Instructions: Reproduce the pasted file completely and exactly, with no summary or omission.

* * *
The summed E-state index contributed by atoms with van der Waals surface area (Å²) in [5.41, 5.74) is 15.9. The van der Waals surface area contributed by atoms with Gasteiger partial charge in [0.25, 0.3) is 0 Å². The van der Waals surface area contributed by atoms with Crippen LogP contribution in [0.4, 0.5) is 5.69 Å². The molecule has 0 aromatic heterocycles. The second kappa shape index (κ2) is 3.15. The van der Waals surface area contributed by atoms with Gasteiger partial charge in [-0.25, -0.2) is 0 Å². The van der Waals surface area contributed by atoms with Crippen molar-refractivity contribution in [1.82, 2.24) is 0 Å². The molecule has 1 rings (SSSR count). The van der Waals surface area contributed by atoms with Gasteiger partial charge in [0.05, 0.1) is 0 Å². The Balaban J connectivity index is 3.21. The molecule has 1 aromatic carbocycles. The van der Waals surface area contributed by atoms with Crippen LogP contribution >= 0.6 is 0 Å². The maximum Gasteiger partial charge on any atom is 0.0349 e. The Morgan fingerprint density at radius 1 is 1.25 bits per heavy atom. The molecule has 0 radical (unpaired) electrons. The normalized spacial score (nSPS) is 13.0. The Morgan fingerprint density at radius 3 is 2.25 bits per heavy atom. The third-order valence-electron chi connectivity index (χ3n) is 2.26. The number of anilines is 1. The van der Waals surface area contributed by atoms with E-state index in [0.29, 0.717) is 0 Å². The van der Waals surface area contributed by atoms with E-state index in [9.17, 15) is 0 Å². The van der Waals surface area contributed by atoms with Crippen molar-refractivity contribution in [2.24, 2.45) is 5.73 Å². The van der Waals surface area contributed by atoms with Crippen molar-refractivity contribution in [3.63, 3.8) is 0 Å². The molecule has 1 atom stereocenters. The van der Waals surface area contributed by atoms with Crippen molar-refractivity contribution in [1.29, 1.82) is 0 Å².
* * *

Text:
The summed E-state index contributed by atoms with van der Waals surface area (Å²) in [5.41, 5.74) is 15.9. The van der Waals surface area contributed by atoms with Gasteiger partial charge in [0.25, 0.3) is 0 Å². The van der Waals surface area contributed by atoms with Crippen LogP contribution in [0.4, 0.5) is 5.69 Å². The molecule has 0 aromatic heterocycles. The second kappa shape index (κ2) is 3.15. The van der Waals surface area contributed by atoms with Gasteiger partial charge in [-0.25, -0.2) is 0 Å². The van der Waals surface area contributed by atoms with Crippen molar-refractivity contribution in [1.82, 2.24) is 0 Å². The molecule has 1 rings (SSSR count). The van der Waals surface area contributed by atoms with Gasteiger partial charge in [0.05, 0.1) is 0 Å². The Balaban J connectivity index is 3.21. The molecule has 1 aromatic carbocycles. The van der Waals surface area contributed by atoms with Crippen LogP contribution >= 0.6 is 0 Å². The maximum Gasteiger partial charge on any atom is 0.0349 e. The Morgan fingerprint density at radius 1 is 1.25 bits per heavy atom. The molecule has 0 radical (unpaired) electrons. The normalized spacial score (nSPS) is 13.0. The Morgan fingerprint density at radius 3 is 2.25 bits per heavy atom. The third-order valence-electron chi connectivity index (χ3n) is 2.26. The number of anilines is 1. The van der Waals surface area contributed by atoms with E-state index in [0.29, 0.717) is 0 Å². The van der Waals surface area contributed by atoms with E-state index in [9.17, 15) is 0 Å². The van der Waals surface area contributed by atoms with Crippen molar-refractivity contribution in [2.24, 2.45) is 5.73 Å². The van der Waals surface area contributed by atoms with Crippen molar-refractivity contribution in [3.63, 3.8) is 0 Å². The molecule has 1 atom stereocenters. The van der Waals surface area contributed by atoms with Crippen molar-refractivity contribution in [1.29, 1.82) is 0 Å².